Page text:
Monday, June 20, 2011

The Lit Coach's Top 11 Agent Dos and Don'ts

Rather than a full-length post on yet another aspect of confidence in the writer's life today, I'm feeling a need to be listy. I love "Top 10" lists and I'm feeling nostalgic about my literary agenting days. Plus, I thought of a "Must Not Do" so awesome I had to throw it in. So I give you...

The Lit Coach's Guide Top 11 Agent Must-Dos and Don'ts

11. Don't ever think it's a wise idea to have your parent, spouse, partner or business partner contact your agent to negotiate ANYTHING. Unless they are your writing partner and their name will also appear on the agency agreement, it's best to negotiate your own terms. Even so, if there are more than one writers on your book, there should be one person assigned to communicate with the agent. If you feel you need a third party to negotiate on your behalf, hire an attorney who understands intellectual property and/or entertainment law. Does this happen? Unfortunately and surprisingly, yes. And it makes the writer look completely unprofessional. Having your parent negotiate the terms of your agency contract is allowable if you're under 18.

10. Do your research on agents you feel would be right for your book and approach only them to start. It's been said over and over again. And I'll say it again until people figure out I haven't been agenting for several years...but again, thanks for thinking of me!

9. Don't sign with a bad agent. No agent is ALWAYS better than a bad one. The best agents are listed on AAR.

8. Don't approach agents with a badly self-published book that has not been professionally edited (or at least proofread by someone terribly well-read other than yourself), has not had a cover professionally designed and has not experienced at least modestly successful sales in less than 6 months time.

7. Do continue to build your platform by freelancing, submitting to literary journals, guest blogging, etc. This is still the best way to build your platform and lure an agent.

6. Don't expect your book to be your platform if you have yet to build your expertise as an "expert" or "advocate." Agents won't be interested. Publishers will definitely not be interested.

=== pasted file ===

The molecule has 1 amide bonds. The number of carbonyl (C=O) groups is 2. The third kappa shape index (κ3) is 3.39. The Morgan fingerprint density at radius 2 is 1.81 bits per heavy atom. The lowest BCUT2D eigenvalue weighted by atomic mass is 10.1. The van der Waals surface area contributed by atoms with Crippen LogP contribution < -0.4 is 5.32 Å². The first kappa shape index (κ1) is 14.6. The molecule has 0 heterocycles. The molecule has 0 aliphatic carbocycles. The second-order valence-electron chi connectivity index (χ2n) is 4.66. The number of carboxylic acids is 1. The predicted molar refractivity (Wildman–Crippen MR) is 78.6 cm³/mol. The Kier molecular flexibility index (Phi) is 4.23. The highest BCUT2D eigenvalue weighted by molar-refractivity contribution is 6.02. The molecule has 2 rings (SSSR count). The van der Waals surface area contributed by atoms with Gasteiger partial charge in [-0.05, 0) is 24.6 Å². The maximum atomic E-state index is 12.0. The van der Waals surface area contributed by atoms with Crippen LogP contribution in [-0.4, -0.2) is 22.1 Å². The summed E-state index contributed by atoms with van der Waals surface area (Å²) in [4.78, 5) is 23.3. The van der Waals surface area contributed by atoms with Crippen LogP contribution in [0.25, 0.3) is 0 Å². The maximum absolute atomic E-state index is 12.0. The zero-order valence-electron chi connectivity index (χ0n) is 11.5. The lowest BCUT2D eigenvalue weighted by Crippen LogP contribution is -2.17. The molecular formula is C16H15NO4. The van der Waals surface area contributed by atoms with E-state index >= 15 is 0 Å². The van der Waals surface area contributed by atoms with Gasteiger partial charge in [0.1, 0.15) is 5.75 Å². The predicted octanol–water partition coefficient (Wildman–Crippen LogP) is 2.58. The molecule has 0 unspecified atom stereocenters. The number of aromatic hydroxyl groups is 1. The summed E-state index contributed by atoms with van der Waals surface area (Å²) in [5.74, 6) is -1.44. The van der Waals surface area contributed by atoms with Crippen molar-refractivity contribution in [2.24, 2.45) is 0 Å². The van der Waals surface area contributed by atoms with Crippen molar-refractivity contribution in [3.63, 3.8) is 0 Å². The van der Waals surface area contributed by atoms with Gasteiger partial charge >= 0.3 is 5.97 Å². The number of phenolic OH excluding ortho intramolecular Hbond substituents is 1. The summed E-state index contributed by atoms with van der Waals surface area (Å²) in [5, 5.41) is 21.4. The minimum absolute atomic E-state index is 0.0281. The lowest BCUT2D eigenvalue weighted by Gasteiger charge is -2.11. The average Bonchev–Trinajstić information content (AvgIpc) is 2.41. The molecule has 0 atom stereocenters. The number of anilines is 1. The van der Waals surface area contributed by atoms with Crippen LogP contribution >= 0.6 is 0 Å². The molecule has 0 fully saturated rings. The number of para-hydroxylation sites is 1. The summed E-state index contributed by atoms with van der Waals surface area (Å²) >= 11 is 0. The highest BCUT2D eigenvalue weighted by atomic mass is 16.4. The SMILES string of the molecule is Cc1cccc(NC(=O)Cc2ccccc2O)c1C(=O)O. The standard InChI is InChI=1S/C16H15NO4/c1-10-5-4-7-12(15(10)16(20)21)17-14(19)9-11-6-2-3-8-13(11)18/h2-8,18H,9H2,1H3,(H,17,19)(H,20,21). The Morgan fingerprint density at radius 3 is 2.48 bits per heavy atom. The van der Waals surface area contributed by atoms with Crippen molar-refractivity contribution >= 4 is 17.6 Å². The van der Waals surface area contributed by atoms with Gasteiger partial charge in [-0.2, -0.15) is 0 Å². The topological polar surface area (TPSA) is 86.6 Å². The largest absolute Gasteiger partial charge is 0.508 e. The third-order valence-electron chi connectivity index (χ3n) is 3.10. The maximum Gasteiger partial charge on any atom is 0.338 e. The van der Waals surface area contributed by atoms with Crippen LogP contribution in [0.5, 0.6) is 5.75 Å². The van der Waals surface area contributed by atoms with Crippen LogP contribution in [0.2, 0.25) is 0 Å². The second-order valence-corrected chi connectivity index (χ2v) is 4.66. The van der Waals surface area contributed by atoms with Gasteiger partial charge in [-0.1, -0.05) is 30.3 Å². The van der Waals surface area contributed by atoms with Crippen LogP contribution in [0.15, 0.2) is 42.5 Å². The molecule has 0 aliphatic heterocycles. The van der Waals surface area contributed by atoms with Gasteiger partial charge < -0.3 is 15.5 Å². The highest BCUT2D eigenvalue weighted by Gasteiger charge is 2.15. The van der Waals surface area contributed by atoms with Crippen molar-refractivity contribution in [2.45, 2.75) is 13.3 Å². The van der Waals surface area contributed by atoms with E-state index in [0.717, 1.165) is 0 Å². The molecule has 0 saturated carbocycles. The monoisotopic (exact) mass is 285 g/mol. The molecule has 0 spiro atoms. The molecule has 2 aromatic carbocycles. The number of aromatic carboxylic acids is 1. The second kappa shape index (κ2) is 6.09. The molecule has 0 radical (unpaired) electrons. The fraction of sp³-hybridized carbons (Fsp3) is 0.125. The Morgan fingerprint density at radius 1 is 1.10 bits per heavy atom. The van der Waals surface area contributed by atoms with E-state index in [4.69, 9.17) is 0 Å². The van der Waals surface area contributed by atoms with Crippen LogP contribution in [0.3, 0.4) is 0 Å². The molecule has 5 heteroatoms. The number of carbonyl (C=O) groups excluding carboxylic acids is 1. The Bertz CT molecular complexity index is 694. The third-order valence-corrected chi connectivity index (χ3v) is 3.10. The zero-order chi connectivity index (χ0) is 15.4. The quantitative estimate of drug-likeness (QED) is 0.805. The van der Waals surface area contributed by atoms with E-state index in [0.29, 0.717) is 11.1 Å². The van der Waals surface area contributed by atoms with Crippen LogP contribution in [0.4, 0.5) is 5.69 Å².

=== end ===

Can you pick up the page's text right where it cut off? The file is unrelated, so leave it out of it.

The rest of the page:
5. Do value your talent and your time and find an agent who does, too!

4. Don't sign with an agent who insists on an iron-clad agency agreement longer than a year. You can always re-negotiate after a year provided both parties are still in love. Also, ethical agents don't charge for reading, editing and critiquing services - all part of the job.

3. Do write the book you want to write and expect your agent to provide feeback to help direct you. Don't confuse this with writing the book your agent wants you to write.

2. Don't turn toward your agent for validating hand-holding when you need a confidence boost. She has work to do and clients to serve. Sure, agents care for you, they provide you valuable professional perspective, but it's not their job to validate your place in the literary landscape. They liked your work and they liked you...why else would they enter into a professional relationship with you?

1. Do plan a budget for your book PR efforts. You'll need money to buy your own promotional materials, web design, ad space, supplementary PR by an independent book publicist (highly recommended), scores of copies of your books to give away and to cover your travel expenses. Plan on $5000 on the very low end; $10,000 is more like it to get you started. Of course, more is better, but don't let those numbers scare you.

Knowing what to expect with your author/agent relationship is the best way to instill confidence in your writer's life. If you have Agent Dos and Don'ts to share, let's hear them!

Have a fruitful week, writers!


Not sure if you're agent ready? Email me to explore and arrange your agent-readiness session.

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